Avalon 7.10 Guarding the Future, part 2 of 6

The travelers did not get very far in the morning.  It quickly became too hot to travel.  They sheltered the afternoon under a rock cliff that provided a little shade.  The horses did not mind the rough grasses, but the people had nothing to eat other than elf bread crackers.  Boston heated a cup of water in her hands in order to turn the crackers into bread.  Lockhart asked Elder Stow about his sonic device and maybe heating up one of the rocks so they could cook something, if they found anything to cook; but Elder Stow nixed that idea.

“It is all volcanic rock of some sort and gets hot enough in this climate.  The sonic device might heat them enough to make them pop or explode.  Not a good idea.”

“How goes the screen device?” Alexis asked, changing the subject.

Elder Stow shook his head.  “It is about ready for testing, but in this sandy environment, I have to be very careful.”

Mostly, people did not have much to say in the heat.  Decker, Tony, and Lincoln all took siestas.  The women passed some small talk and worried about the horses.  Sukki and Nanette gave Ghost the mule some extra attention.  The poor mule appeared to be suffering in the heat, though Katie suggested it was just a ploy to get attention.  Lockhart worried about getting everyone safely back to the future and wondered how much longer this trip was going to take.  Then the sun headed toward the horizon, and Lockhart got everyone up and moving.  They traveled into the night, but only managed about twenty miles on that day.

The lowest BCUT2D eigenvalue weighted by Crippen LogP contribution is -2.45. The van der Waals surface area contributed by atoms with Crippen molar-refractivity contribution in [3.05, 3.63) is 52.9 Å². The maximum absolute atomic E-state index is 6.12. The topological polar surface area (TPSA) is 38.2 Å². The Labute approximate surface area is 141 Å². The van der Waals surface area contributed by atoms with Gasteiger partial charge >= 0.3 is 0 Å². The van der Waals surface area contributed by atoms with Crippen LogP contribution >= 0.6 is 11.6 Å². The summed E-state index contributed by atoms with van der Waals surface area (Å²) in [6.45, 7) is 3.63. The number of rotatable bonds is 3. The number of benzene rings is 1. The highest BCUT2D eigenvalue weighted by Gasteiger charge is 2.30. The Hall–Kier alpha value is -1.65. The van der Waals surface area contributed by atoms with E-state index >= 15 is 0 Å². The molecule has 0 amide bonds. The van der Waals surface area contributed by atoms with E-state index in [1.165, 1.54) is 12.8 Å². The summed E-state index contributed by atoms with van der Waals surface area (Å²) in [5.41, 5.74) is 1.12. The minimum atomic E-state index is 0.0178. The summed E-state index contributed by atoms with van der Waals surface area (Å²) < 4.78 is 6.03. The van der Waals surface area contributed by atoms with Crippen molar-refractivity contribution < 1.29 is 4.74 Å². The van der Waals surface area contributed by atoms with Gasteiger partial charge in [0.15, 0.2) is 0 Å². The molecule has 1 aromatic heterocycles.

The following morning, Decker saw a group of mountain goats and shot one.  He feared he might have to climb the mountain to fetch it, but Elder Stow volunteered to fly up, and with an anti-gravity disc, he brought it down to be butchered.  Alexis complained about no greens, and this time, Nanette joined her, but the meat at least gave them something to supplement the bread crackers.  They could be sustained for a long time on just elf bread, but it did get boring.